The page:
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The Wrecking Crew: The Inside Story of Rock and Roll's Best-Kept Secret

3.8 of 5 stars 3.80  ·  rating details  ·  560 ratings  ·  120 reviews
Winner of the Oregon Book Award for General Nonfiction and Los Angeles Times bestseller

"It makes good music sound better."—Janet Maslin in The New York Times

“A fascinating look into the West Coast recording studio scene of the ’60s and the inside story of the music you heard on the radio. If you always assumed the musicians you listened to were the same people you saw ons
Hardcover, 304 pages
Published February 14th 2012 by Thomas Dunne Books (first published January 1st 2012)
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Community Reviews

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Dale Stonehouse
Having read the original magazine article (American Heritage, 2007) and watched the film documentary, I was expecting to enjoy this. Even though different people were highlighted to some extent than in the film, it was still just a very fun read, especially for someone who listened to nearly everything these musicians created. I was glad to see the author mention the studio musicians who worked in New York, Detroit, Memphis and Nashville because their work was and is significant. Drummer Hal Bla ...more
Douglas Hackney
I have a friend who was in school in Poland when the Soviet Union collapsed. Soon after, his school received new textbooks. In those new textbooks was a completely new and different retelling of history. Suddenly, overnight, everything that had happened in the 20th century was completely different. In one Orwellian moment, everything he knew was wrong.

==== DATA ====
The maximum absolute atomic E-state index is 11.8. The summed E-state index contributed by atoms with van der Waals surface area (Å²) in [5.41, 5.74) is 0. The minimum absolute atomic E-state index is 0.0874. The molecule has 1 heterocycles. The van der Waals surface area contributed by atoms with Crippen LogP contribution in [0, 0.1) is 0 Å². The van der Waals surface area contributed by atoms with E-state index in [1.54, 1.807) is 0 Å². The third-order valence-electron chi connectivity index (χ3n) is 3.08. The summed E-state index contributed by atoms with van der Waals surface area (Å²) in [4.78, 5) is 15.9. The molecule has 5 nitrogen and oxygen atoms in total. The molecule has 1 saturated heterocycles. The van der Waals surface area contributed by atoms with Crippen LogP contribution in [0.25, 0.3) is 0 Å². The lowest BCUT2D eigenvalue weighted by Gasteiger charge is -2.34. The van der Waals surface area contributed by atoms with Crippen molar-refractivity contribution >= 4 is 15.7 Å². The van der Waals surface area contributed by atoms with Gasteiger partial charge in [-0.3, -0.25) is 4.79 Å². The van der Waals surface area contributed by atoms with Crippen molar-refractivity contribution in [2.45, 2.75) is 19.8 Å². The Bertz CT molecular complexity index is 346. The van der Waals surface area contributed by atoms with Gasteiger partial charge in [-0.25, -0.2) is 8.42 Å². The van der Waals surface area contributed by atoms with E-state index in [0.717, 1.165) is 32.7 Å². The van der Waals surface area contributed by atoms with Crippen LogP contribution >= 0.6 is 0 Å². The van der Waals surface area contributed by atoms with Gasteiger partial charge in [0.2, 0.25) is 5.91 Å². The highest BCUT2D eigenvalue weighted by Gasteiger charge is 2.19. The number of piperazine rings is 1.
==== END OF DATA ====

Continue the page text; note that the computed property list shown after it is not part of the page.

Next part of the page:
If you grew up in the 60's, or have ever hummed along or danced to a pop or rock hit from that era, prepare for an equally jarring re-write of Hi
Paul Pessolano
“The Wrecking Crew” by Kent Hartman, published by Thomas Dunne Books.

Category – Media/Music Publication Date – May 21, 2013

If you liked the music of the 60’s and 70’s this is a must read for you. If I told you that groups such as The Beach Boys, The Union Gap, The Monkees, and many more did not do the instrumentals on their recordings you would not believe me, believe me. The instrumentals for hundreds of recordings during this time was done by, “The Wrecking Crew”. The Wrecking Crew were musici
I heard the author of this book, Kent Hartman, being interviewed on KQRS radio on the way to work one morning a few months ago and he was so interesting and so knowledgeable it made for a great interview. I made a mental note to read the book. I found a $2 copy at a used book sale (not bad, it was just published in Feb. 2012). It was a fun read with a lot of details about hit records primarily of the 1960's that were recorded in Los Angeles. I never realized that so many of the same musicians pl ...more
Four stars because I think the book could have benefited from a stronger editorial hand. Still, this is a fun, thought-provoking read about a poorly understood period. It's about a period where rock music was becoming big business and also becoming "art", but where the recording process was too important to be entrusted to the nominal musicians. The good news was the great recorded legacy, and many of the "replaced" musicians had great careers anyway. And the rise of the rock band artiste/auteur ...more
Peter Krakow
Even for a Baby-Boomer Music-Slut like myself, this was a little weak. The author offers up lots of gee-whiz and aw-shucks sentiments and stories, but fails to dig much deeper.

That being said, we're still talking about the studio musicians behind virtually every pop/rock record to come out of LA in the 60's including the Beach Boys, the Byrds, Sonny & Cher, Jan & Dean, the Righteous Brothers, Mama's and Papa's, Frank Sinatra, Dean Martin, Simon and Garfunkle, the Monkees, Phil Spector,
Jeff Tucker
If you’ve ever listened to music by the Beach Boys, Jan & Dean, the Carpenters, the Mamas and the Papas, the Association, the Ronettes, Glen Campbell, the 5th Dimension, Simon & Garfunckel and many more, you were listening to music by the Wrecking Crew.
The Wrecking Crew was a loose knit group of professional studio musicians who could read a music score, play it through a couple times and then record it flawlessly in just a couple hours. The record producers in Los Angeles knew they coul